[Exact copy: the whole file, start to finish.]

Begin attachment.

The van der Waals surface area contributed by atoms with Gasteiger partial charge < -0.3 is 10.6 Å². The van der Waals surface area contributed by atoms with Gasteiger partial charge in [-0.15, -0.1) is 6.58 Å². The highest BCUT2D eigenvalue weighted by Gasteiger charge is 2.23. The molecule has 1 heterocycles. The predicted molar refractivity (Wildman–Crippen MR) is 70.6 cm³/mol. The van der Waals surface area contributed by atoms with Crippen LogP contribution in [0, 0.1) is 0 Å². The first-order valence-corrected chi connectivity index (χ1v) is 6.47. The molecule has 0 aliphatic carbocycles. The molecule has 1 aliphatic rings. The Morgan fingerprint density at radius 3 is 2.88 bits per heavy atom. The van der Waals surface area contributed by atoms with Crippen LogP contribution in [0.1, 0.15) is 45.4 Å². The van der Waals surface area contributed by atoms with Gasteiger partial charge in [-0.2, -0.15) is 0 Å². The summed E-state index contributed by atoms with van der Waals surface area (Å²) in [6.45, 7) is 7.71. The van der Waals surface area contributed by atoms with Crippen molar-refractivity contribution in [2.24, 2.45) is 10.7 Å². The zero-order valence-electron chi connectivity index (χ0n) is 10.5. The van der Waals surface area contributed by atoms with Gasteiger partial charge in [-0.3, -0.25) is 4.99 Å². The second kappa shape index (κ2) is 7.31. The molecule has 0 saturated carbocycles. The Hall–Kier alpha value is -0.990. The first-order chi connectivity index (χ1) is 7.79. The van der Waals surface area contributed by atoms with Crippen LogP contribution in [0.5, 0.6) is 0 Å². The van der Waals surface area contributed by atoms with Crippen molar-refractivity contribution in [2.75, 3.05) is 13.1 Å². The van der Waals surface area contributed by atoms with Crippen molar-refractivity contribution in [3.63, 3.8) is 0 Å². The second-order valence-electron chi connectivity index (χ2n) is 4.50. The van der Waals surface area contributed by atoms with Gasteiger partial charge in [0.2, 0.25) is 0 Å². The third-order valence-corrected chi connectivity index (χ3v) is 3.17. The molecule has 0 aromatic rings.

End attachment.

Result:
The van der Waals surface area contributed by atoms with Gasteiger partial charge < -0.3 is 10.6 Å². The van der Waals surface area contributed by atoms with Gasteiger partial charge in [-0.15, -0.1) is 6.58 Å². The highest BCUT2D eigenvalue weighted by Gasteiger charge is 2.23. The molecule has 1 heterocycles. The predicted molar refractivity (Wildman–Crippen MR) is 70.6 cm³/mol. The van der Waals surface area contributed by atoms with Crippen LogP contribution in [0, 0.1) is 0 Å². The first-order valence-corrected chi connectivity index (χ1v) is 6.47. The molecule has 0 aliphatic carbocycles. The molecule has 1 aliphatic rings. The Morgan fingerprint density at radius 3 is 2.88 bits per heavy atom. The van der Waals surface area contributed by atoms with Crippen LogP contribution in [0.1, 0.15) is 45.4 Å². The van der Waals surface area contributed by atoms with Gasteiger partial charge in [-0.2, -0.15) is 0 Å². The summed E-state index contributed by atoms with van der Waals surface area (Å²) in [6.45, 7) is 7.71. The van der Waals surface area contributed by atoms with Crippen molar-refractivity contribution in [2.24, 2.45) is 10.7 Å². The zero-order valence-electron chi connectivity index (χ0n) is 10.5. The van der Waals surface area contributed by atoms with Gasteiger partial charge in [-0.3, -0.25) is 4.99 Å². The second kappa shape index (κ2) is 7.31. The molecule has 0 saturated carbocycles. The Hall–Kier alpha value is -0.990. The first-order chi connectivity index (χ1) is 7.79. The van der Waals surface area contributed by atoms with Crippen LogP contribution in [0.5, 0.6) is 0 Å². The van der Waals surface area contributed by atoms with Crippen molar-refractivity contribution in [2.75, 3.05) is 13.1 Å². The van der Waals surface area contributed by atoms with Crippen molar-refractivity contribution in [3.63, 3.8) is 0 Å². The second-order valence-electron chi connectivity index (χ2n) is 4.50. The van der Waals surface area contributed by atoms with Gasteiger partial charge in [0.2, 0.25) is 0 Å². The third-order valence-corrected chi connectivity index (χ3v) is 3.17. The molecule has 0 aromatic rings.